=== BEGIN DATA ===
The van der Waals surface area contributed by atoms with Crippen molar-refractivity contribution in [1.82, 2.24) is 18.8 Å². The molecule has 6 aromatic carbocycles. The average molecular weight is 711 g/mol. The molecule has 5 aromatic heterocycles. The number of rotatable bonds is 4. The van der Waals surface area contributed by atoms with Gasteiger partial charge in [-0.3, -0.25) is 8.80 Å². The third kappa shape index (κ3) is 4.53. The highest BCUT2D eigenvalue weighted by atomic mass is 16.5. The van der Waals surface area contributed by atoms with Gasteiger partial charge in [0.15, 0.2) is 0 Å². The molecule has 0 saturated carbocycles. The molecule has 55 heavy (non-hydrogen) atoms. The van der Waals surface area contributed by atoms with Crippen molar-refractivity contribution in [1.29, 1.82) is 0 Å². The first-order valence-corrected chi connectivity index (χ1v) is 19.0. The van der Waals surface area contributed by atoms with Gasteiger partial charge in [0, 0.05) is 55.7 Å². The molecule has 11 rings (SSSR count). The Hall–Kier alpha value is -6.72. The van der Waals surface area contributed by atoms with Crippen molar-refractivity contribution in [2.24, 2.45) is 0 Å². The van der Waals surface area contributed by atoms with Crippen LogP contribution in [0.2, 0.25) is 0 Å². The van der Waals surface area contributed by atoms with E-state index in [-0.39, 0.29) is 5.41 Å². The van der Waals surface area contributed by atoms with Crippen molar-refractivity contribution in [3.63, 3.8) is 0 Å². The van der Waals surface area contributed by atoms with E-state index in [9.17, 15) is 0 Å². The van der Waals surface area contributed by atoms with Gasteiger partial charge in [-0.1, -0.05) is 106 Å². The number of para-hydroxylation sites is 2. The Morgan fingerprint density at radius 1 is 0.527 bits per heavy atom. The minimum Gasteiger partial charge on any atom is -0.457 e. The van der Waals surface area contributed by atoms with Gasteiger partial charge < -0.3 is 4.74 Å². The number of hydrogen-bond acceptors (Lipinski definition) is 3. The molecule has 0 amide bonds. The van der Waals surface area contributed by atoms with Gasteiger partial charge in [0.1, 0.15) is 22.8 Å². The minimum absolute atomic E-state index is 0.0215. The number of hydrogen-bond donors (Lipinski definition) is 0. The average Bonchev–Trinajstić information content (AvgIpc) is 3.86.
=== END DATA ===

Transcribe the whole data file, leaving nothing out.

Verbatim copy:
The van der Waals surface area contributed by atoms with Crippen molar-refractivity contribution in [1.82, 2.24) is 18.8 Å². The molecule has 6 aromatic carbocycles. The average molecular weight is 711 g/mol. The molecule has 5 aromatic heterocycles. The number of rotatable bonds is 4. The van der Waals surface area contributed by atoms with Gasteiger partial charge in [-0.3, -0.25) is 8.80 Å². The third kappa shape index (κ3) is 4.53. The highest BCUT2D eigenvalue weighted by atomic mass is 16.5. The van der Waals surface area contributed by atoms with Gasteiger partial charge in [0.15, 0.2) is 0 Å². The molecule has 0 saturated carbocycles. The molecule has 55 heavy (non-hydrogen) atoms. The van der Waals surface area contributed by atoms with Crippen molar-refractivity contribution in [1.29, 1.82) is 0 Å². The first-order valence-corrected chi connectivity index (χ1v) is 19.0. The van der Waals surface area contributed by atoms with Gasteiger partial charge in [0, 0.05) is 55.7 Å². The molecule has 11 rings (SSSR count). The Hall–Kier alpha value is -6.72. The van der Waals surface area contributed by atoms with Crippen molar-refractivity contribution in [2.24, 2.45) is 0 Å². The van der Waals surface area contributed by atoms with Crippen LogP contribution in [0.2, 0.25) is 0 Å². The van der Waals surface area contributed by atoms with E-state index in [-0.39, 0.29) is 5.41 Å². The van der Waals surface area contributed by atoms with Crippen molar-refractivity contribution in [3.63, 3.8) is 0 Å². The van der Waals surface area contributed by atoms with E-state index in [9.17, 15) is 0 Å². The van der Waals surface area contributed by atoms with Gasteiger partial charge in [-0.1, -0.05) is 106 Å². The number of para-hydroxylation sites is 2. The Morgan fingerprint density at radius 1 is 0.527 bits per heavy atom. The minimum Gasteiger partial charge on any atom is -0.457 e. The van der Waals surface area contributed by atoms with Gasteiger partial charge < -0.3 is 4.74 Å². The number of hydrogen-bond acceptors (Lipinski definition) is 3. The molecule has 0 amide bonds. The van der Waals surface area contributed by atoms with Gasteiger partial charge in [0.1, 0.15) is 22.8 Å². The minimum absolute atomic E-state index is 0.0215. The number of hydrogen-bond donors (Lipinski definition) is 0. The average Bonchev–Trinajstić information content (AvgIpc) is 3.86.